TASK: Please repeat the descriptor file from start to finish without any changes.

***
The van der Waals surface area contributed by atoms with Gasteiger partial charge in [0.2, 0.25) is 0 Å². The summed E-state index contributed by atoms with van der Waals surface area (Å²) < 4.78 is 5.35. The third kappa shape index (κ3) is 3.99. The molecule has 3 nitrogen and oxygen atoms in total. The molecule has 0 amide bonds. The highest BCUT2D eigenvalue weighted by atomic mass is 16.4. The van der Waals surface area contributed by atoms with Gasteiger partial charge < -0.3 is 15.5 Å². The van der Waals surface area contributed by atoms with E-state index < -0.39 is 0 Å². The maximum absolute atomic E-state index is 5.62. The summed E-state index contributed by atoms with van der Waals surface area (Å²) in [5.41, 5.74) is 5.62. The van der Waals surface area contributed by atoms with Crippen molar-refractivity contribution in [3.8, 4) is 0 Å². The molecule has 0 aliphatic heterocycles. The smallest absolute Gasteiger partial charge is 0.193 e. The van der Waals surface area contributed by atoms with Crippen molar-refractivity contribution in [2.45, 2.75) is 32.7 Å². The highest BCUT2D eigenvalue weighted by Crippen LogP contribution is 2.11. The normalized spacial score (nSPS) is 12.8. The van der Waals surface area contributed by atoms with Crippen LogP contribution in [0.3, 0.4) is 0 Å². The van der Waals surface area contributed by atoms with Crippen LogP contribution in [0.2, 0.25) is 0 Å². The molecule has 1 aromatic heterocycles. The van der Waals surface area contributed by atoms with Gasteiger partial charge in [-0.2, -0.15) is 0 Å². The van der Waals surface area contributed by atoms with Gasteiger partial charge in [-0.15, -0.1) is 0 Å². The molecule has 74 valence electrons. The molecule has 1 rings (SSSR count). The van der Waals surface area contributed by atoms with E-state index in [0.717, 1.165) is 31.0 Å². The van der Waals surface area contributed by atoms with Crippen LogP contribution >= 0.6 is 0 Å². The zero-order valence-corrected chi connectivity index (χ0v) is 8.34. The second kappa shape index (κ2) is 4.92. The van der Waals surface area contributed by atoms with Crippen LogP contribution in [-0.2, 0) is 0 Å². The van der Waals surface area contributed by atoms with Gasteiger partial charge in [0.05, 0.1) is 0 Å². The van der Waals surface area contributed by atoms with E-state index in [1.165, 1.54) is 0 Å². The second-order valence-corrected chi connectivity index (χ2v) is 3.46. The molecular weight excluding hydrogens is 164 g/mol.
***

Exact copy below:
The van der Waals surface area contributed by atoms with Gasteiger partial charge in [0.2, 0.25) is 0 Å². The summed E-state index contributed by atoms with van der Waals surface area (Å²) < 4.78 is 5.35. The third kappa shape index (κ3) is 3.99. The molecule has 3 nitrogen and oxygen atoms in total. The molecule has 0 amide bonds. The highest BCUT2D eigenvalue weighted by atomic mass is 16.4. The van der Waals surface area contributed by atoms with Gasteiger partial charge < -0.3 is 15.5 Å². The van der Waals surface area contributed by atoms with E-state index < -0.39 is 0 Å². The maximum absolute atomic E-state index is 5.62. The summed E-state index contributed by atoms with van der Waals surface area (Å²) in [5.41, 5.74) is 5.62. The van der Waals surface area contributed by atoms with Crippen molar-refractivity contribution in [3.8, 4) is 0 Å². The molecule has 0 aliphatic heterocycles. The smallest absolute Gasteiger partial charge is 0.193 e. The van der Waals surface area contributed by atoms with Crippen molar-refractivity contribution in [2.45, 2.75) is 32.7 Å². The highest BCUT2D eigenvalue weighted by Crippen LogP contribution is 2.11. The normalized spacial score (nSPS) is 12.8. The van der Waals surface area contributed by atoms with Crippen LogP contribution in [0.3, 0.4) is 0 Å². The van der Waals surface area contributed by atoms with Crippen LogP contribution in [0.2, 0.25) is 0 Å². The molecule has 1 aromatic heterocycles. The van der Waals surface area contributed by atoms with Gasteiger partial charge in [-0.2, -0.15) is 0 Å². The van der Waals surface area contributed by atoms with Gasteiger partial charge in [-0.15, -0.1) is 0 Å². The molecule has 74 valence electrons. The molecule has 1 rings (SSSR count). The van der Waals surface area contributed by atoms with E-state index in [0.717, 1.165) is 31.0 Å². The van der Waals surface area contributed by atoms with Crippen LogP contribution >= 0.6 is 0 Å². The zero-order valence-corrected chi connectivity index (χ0v) is 8.34. The second kappa shape index (κ2) is 4.92. The van der Waals surface area contributed by atoms with Crippen LogP contribution in [-0.2, 0) is 0 Å². The van der Waals surface area contributed by atoms with Gasteiger partial charge in [0.05, 0.1) is 0 Å². The van der Waals surface area contributed by atoms with E-state index in [1.165, 1.54) is 0 Å². The second-order valence-corrected chi connectivity index (χ2v) is 3.46. The molecular weight excluding hydrogens is 164 g/mol.